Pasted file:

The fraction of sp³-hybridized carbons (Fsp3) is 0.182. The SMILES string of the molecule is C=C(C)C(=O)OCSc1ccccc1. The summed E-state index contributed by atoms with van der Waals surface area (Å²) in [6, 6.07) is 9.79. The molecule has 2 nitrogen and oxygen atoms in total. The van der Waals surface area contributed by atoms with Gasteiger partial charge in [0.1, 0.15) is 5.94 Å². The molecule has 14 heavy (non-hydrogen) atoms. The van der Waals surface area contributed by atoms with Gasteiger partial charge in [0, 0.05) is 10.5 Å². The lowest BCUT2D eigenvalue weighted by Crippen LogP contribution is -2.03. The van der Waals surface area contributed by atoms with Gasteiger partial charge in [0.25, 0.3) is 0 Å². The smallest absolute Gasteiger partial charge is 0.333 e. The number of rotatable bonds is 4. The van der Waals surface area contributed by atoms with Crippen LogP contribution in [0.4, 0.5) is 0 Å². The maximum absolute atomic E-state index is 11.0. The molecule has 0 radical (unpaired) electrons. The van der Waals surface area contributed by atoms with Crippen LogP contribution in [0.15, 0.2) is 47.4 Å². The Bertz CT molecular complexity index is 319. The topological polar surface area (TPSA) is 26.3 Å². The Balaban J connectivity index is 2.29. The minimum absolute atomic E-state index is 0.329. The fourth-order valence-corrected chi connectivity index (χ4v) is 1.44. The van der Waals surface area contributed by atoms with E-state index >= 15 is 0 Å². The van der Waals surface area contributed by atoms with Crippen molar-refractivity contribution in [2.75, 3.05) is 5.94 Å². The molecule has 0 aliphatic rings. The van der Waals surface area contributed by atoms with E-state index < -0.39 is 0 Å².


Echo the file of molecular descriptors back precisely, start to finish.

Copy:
The fraction of sp³-hybridized carbons (Fsp3) is 0.182. The SMILES string of the molecule is C=C(C)C(=O)OCSc1ccccc1. The summed E-state index contributed by atoms with van der Waals surface area (Å²) in [6, 6.07) is 9.79. The molecule has 2 nitrogen and oxygen atoms in total. The van der Waals surface area contributed by atoms with Gasteiger partial charge in [0.1, 0.15) is 5.94 Å². The molecule has 14 heavy (non-hydrogen) atoms. The van der Waals surface area contributed by atoms with Gasteiger partial charge in [0, 0.05) is 10.5 Å². The lowest BCUT2D eigenvalue weighted by Crippen LogP contribution is -2.03. The van der Waals surface area contributed by atoms with Gasteiger partial charge in [0.25, 0.3) is 0 Å². The smallest absolute Gasteiger partial charge is 0.333 e. The number of rotatable bonds is 4. The van der Waals surface area contributed by atoms with Crippen LogP contribution in [0.4, 0.5) is 0 Å². The maximum absolute atomic E-state index is 11.0. The molecule has 0 radical (unpaired) electrons. The van der Waals surface area contributed by atoms with Crippen LogP contribution in [0.15, 0.2) is 47.4 Å². The Bertz CT molecular complexity index is 319. The topological polar surface area (TPSA) is 26.3 Å². The Balaban J connectivity index is 2.29. The minimum absolute atomic E-state index is 0.329. The fourth-order valence-corrected chi connectivity index (χ4v) is 1.44. The van der Waals surface area contributed by atoms with E-state index >= 15 is 0 Å². The van der Waals surface area contributed by atoms with Crippen molar-refractivity contribution in [2.75, 3.05) is 5.94 Å². The molecule has 0 aliphatic rings. The van der Waals surface area contributed by atoms with E-state index < -0.39 is 0 Å².